Alzheimer’s Society Croydon Singing for the Brain group (performance) Alzheimer’s Society Welcome reception, Lock Bar (roof terrace) 5:45-6:00pm
Donald Baker

(speaker)

Act 2 Studio Works Attitudes, awareness and stigma On demand
Howard Gordon

(speaker)

Deepness Dementia Radio Attitudes, awareness and stigma On demand
Kate Swaffer

(speaker)

DAI & UOW Behavioural and psychological symptoms of dementia On demand
Christine Thelker

(speaker)

Canadian Consortium on Neurodegeneration in Aging Social isolation, loneliness, depression and the consequences for people with dementia and carers On demand

  Friday, 10 June

Name Organization Session Time
Kevin Quaid

(speaker)

Alzheimer’s Society of Ireland Diagnosis, diagnostic tools and cognitive assessments, Duchy suite 10:30am-12:00pm
Emily Ong

(panelist)

Dementia Alliance International Symposium: ADI accreditation: recognition in dementia care standards, Long room 12:15-1:15pm
Natalie Ive

(speaker)

Dementia Australia Advisory Committee Dementia friendliness, 175 suite 3:30-4:30pm
Kevin Quaid

(speaker)

Dementia Research Advisory Team, Ireland Meet the experts by experience, Long room 4:30-5:00pm
Helen Rochford Brennan

(speaker)

Dementia Research Advisory Team, Ireland Meet the experts by experience, Long room 4:30-5:00pm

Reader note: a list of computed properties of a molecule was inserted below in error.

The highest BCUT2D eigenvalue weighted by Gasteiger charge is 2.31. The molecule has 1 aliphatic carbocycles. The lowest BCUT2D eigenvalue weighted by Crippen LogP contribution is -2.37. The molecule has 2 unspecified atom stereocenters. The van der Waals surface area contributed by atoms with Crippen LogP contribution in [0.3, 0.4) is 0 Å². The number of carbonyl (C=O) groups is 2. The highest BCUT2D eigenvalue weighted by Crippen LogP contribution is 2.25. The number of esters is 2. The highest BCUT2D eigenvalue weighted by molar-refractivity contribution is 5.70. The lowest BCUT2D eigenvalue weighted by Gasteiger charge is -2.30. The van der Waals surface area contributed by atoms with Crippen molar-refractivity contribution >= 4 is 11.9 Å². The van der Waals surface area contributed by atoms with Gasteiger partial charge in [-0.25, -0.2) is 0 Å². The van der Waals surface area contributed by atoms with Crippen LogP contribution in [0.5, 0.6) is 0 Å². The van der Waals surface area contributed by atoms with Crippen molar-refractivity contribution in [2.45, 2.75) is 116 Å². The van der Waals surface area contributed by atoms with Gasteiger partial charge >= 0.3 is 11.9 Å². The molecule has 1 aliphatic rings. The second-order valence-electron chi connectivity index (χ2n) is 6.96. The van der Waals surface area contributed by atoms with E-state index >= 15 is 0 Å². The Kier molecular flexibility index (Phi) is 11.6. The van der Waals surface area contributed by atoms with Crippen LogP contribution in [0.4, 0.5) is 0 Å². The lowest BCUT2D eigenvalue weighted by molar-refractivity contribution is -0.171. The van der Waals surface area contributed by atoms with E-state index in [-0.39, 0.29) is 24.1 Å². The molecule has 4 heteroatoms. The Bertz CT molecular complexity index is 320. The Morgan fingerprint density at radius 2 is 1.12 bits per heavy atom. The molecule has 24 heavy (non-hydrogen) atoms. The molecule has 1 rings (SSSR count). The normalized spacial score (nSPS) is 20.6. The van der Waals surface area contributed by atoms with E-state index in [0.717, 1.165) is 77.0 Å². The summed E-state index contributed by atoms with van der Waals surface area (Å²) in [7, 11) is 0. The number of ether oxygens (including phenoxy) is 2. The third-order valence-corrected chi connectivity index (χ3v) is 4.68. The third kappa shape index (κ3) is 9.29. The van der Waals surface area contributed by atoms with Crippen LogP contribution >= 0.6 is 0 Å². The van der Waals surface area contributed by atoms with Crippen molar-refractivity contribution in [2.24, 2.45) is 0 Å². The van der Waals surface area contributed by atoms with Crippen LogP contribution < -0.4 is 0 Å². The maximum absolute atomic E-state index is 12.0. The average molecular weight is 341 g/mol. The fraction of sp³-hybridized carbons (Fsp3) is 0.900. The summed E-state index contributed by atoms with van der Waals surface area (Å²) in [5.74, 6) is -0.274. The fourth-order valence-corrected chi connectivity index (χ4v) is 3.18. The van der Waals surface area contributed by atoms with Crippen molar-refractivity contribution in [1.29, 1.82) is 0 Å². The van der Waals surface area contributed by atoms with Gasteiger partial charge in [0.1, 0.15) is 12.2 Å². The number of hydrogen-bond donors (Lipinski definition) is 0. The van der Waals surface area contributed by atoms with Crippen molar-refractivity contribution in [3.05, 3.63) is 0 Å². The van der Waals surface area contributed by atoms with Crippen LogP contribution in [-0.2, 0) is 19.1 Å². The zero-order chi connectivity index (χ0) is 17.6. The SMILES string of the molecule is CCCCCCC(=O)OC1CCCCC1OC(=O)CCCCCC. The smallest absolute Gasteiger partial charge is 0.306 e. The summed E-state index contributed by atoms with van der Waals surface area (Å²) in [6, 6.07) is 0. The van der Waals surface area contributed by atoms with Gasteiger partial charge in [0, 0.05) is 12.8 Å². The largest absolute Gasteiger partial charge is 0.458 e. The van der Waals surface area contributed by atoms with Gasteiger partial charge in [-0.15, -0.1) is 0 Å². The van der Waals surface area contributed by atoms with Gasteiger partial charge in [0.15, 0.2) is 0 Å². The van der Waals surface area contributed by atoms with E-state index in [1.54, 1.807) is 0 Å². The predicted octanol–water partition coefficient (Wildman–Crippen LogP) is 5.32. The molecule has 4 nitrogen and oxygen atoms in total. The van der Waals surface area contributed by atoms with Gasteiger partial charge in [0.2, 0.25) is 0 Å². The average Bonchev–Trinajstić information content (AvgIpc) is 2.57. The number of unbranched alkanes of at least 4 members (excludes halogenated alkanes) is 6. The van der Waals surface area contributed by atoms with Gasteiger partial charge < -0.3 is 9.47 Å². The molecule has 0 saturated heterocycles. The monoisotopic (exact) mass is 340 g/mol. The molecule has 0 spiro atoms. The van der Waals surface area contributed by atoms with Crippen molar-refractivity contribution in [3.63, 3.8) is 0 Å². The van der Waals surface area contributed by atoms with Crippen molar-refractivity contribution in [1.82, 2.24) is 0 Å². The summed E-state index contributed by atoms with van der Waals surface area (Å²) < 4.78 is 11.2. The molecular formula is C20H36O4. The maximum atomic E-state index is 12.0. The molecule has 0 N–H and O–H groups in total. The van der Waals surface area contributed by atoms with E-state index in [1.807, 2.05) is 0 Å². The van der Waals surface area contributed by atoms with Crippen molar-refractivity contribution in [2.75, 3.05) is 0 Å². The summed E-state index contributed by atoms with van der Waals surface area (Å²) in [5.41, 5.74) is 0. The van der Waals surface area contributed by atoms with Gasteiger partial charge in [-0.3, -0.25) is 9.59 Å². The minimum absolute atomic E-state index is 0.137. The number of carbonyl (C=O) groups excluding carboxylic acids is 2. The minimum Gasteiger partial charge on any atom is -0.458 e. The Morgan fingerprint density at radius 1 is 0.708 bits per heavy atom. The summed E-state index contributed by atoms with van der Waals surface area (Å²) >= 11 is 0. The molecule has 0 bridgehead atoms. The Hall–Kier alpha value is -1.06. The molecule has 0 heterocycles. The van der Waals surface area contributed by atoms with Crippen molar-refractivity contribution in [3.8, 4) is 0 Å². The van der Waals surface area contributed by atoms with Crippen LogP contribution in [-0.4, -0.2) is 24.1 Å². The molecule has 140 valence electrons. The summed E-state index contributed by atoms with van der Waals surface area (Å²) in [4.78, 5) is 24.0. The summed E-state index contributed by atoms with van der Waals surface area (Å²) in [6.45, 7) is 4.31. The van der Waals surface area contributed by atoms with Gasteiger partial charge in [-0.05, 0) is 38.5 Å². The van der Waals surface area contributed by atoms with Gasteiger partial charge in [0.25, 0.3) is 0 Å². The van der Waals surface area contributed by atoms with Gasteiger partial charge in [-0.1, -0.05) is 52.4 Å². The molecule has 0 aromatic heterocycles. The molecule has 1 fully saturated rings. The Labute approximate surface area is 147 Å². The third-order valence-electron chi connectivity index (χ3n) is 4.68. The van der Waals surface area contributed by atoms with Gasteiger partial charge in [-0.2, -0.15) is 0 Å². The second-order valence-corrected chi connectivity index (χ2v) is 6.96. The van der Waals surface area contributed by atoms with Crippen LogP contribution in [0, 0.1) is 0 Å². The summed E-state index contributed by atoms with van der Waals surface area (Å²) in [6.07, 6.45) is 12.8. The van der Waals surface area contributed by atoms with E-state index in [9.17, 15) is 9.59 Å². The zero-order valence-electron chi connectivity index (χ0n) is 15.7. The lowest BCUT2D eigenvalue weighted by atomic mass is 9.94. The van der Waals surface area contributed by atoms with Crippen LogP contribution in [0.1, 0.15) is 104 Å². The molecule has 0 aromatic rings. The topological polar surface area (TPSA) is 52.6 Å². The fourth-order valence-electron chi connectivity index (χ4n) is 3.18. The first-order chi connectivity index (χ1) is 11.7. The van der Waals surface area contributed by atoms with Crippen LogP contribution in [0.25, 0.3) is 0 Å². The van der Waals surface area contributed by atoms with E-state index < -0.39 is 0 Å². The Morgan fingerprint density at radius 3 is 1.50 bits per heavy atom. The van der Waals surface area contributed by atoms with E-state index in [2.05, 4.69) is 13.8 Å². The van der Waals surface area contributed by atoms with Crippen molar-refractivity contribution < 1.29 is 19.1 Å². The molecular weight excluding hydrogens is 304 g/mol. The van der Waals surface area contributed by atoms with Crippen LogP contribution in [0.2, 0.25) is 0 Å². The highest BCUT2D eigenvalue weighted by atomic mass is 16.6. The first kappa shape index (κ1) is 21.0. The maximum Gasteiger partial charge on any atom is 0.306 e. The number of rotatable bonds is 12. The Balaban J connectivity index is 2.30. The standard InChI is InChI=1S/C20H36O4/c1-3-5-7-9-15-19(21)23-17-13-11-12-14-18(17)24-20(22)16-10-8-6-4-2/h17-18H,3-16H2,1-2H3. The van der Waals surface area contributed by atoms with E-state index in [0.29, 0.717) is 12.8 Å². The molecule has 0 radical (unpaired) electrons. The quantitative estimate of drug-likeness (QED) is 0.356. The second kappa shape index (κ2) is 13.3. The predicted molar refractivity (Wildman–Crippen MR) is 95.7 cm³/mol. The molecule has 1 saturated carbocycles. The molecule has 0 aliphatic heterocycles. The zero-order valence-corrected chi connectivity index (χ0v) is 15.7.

Emily Ong

(speaker)

Dementia Alliance International Symposium: Women and Brain Health: Risk reduction and opportunities for achieving a brain healthy lifestyle. Sponsored by AARP, Virtual 5:00-6:00pm

 Saturday, 11 June

Name Organization Session Time
Juanita Hughes

(speaker)

Western Brisbane Dementia Alliance Supporting knowledge exchange and learning through bursaries, Virtual 7:30-8:30am
Kate Swaffer

(Key note speaker)

UOW Plenary 5: Risk reduction and prevention: the latest in research and the challenges of bringing new messages to the broader public, 175 suite 9:00-10:00am
Emily Ong

(speaker)

Dementia Alliance International Support for people with dementia, 175 suite 10:30am-12:00pm
William Yeates

(speaker)

Dementia Alliance International and Dementia Australia Risk factors, Duchy suite 10:30-11:45am
Alister Robertson

(speaker)

Dementia Alliance International Well-being and quality of life II On demand